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Home > News > How to ... > How to do a radio talk show

How to do a radio talk show


Posted: February 17th, 2009 @ 10:02pm


The radio talk show format that has been sweeping the country the last few years is an excellent vehicle for getting your message out to a large audience at virtually no cost.



COMMONLY ASKED QUESTIONS
  • How do I get on the air?
  • Why should the host or producer CARE about my issue?
  • What can I do to strengthen my arguments and position while talking to the host or producer?


HOW DO I GET ON THE AIR?

Your biggest job is to convince a radio talk show host or talk show producer that your "topic," or "issue" is one that needs to be on the air. You must make the host or producer a believer that your issue is INTERESTING and LIVELY enough to a large percentage of the host and producer's audience.



WHY SHOULD THE HOST OR PRODUCER CARE ABOUT MY ISSUE?

You MUST stress that their listeners -- and even the host and/or producer themselves -- are affected directly or indirectly by your issue. Your MUST show how people are affected. By showing how people are affected, you answer the host's or producer's question of, "why should I care about this issue?"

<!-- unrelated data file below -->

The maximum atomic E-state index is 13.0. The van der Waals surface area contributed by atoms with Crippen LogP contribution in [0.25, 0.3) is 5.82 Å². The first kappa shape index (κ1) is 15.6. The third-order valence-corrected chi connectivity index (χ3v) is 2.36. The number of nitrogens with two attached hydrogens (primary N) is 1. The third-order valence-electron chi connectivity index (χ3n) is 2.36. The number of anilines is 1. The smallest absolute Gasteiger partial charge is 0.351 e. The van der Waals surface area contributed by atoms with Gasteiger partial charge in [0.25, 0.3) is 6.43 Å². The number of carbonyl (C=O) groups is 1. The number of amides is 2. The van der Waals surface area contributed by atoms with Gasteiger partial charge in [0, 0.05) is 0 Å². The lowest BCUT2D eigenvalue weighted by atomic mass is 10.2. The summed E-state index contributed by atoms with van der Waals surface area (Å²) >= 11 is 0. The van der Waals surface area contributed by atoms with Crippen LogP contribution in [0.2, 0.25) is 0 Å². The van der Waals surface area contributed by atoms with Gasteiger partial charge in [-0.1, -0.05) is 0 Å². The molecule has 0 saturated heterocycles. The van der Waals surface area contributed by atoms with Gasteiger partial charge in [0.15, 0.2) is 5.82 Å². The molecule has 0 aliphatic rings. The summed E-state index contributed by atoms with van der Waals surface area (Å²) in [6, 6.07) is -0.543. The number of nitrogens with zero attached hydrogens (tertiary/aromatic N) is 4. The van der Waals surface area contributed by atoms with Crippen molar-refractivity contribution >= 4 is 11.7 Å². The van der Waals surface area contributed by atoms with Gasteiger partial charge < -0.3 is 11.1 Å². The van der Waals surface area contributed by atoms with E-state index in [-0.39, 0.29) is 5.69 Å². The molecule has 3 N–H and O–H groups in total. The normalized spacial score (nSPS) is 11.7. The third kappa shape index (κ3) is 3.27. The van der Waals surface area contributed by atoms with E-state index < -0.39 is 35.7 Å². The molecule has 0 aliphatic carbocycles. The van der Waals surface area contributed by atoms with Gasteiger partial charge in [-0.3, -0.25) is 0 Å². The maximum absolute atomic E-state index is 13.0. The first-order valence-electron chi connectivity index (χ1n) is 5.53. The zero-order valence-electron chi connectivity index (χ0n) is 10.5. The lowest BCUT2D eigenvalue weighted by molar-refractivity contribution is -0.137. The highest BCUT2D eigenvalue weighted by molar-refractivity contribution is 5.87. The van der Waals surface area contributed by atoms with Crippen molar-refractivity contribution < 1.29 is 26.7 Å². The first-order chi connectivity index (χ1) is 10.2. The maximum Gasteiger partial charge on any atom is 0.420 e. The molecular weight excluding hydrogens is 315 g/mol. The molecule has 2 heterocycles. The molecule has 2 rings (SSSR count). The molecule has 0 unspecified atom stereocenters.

WHAT CAN I DO TO STRENGTHEN MY ARGUMENTS AND POSITION WHILE TALKING TO THE HOST OR PRODUCER?

Bring or send the show host or producer any local newspaper editorials which support your issue. It especially helps if the editorial is from a local newspaper within your state. If a newspaper writes an editorial on your issue, the host or producer has a tougher time dismissing both the timeliness and the newsworthiness of a talk show on your issue.
If (and only if) you or your colleague have had previous experience with talk shows, public debates or speeches about your issue, stress that experience. By showing the host or producer that you've done some public speaking on your issue, you show him/her that you're more likely to do well or "sound" effective and engaging on his/her show.

Show that other radio talk shows have aired your issue.

Be confident. Hosts and producers don't want a "shrinking violet," but a guest who is willing to strongly defend a position.




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